Because of these failing instances the operational costs to recover instances in the error hospital are greater. There is also a potential instability of the system due to the errors on business critical instances.
In the 12.2.1 release Oracle introduces Circuit Breaker. It automatically suspend upstream inbound services and the messages are added in queues on disk for later processing. The inbound services automatically resume when the downstream service endpoint is up.
You can find this option under soa-infra->soa administration->resiliency configuration. You can enable this option, which is part of the Oracle Integration Continuous Availability add-on, by enabling the checkbox. You can configure the failure rate and the retry interval. After the retry interval the downstream service is automatically checked if available by sending. It is also possible to send out notification when Circuit Breaker is activated.
This failure rate can also be configured on specific services if it is different than on global level. I will go into detail in a separate blog about this topic.
SOA is Database intensive where the DB is often then bottleneck which limits cluster scalability, requires frequent purging to manage DB growth and it impacts the overall performance.
The In-Memory option uses the Coherence cache instead of the database for dehydration and instance tracking data when applicable. It delivers major performance improvement and reduces DB growth significantly.
Previously all state and flow data was persisted to the Database at every dehydration point. Now you have the choice to persist flow and instance data only for faulted instances and long running instance running longer than a cutoff time (default 5 minutes). In-Memory SOA leverages the coherence cache for running transactions (flow trace, BPEL state, audit trail and payloads).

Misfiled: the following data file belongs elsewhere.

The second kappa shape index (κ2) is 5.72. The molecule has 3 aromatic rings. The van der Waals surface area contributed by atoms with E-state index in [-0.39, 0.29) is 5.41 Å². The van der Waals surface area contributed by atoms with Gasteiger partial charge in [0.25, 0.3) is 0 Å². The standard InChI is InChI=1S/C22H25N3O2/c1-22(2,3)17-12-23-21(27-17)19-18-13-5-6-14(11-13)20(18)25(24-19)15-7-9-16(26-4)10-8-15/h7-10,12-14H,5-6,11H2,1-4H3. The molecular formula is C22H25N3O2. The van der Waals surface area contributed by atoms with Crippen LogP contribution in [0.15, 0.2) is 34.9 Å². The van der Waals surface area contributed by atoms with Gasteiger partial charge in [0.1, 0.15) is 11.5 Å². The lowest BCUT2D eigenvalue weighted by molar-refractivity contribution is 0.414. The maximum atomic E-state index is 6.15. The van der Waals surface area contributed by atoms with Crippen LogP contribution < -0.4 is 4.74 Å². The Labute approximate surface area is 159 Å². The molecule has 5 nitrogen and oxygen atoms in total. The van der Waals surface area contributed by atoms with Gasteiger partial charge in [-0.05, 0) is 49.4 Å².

The option, which is part of the Continuous Availability add-on, is set at component level, which allow for mix and match in a flow. I will go into detail in a separate blog about this topic.
Integration WorkLoad Statistics
In version 12.1.3 and earlier SOA Suite has a lack of tooling to help troubleshoot performance problems and tune the system. The impact of this is that the training costs for IT staff for tuning / performance troubleshooting is higher or that they have to rely on partners like AMIS. The IT staff need knowledge querying DB or use less convenient or suitable tools.
In many time there is just no tool available, but in this release Oracle provides a tool called Integration WorkLoad Statistics (IWS) to provide DB AWR like reports with key performance data.
IWS, which is part of the Continuous Availability add-on, helps with performance troubleshooting and tuning. It takes periodic snapshots of metrics at configured interval and the data is written to the Database per managed server. IWS generates reports by user specified time range and comes in three formats: XML, CSV and HTML.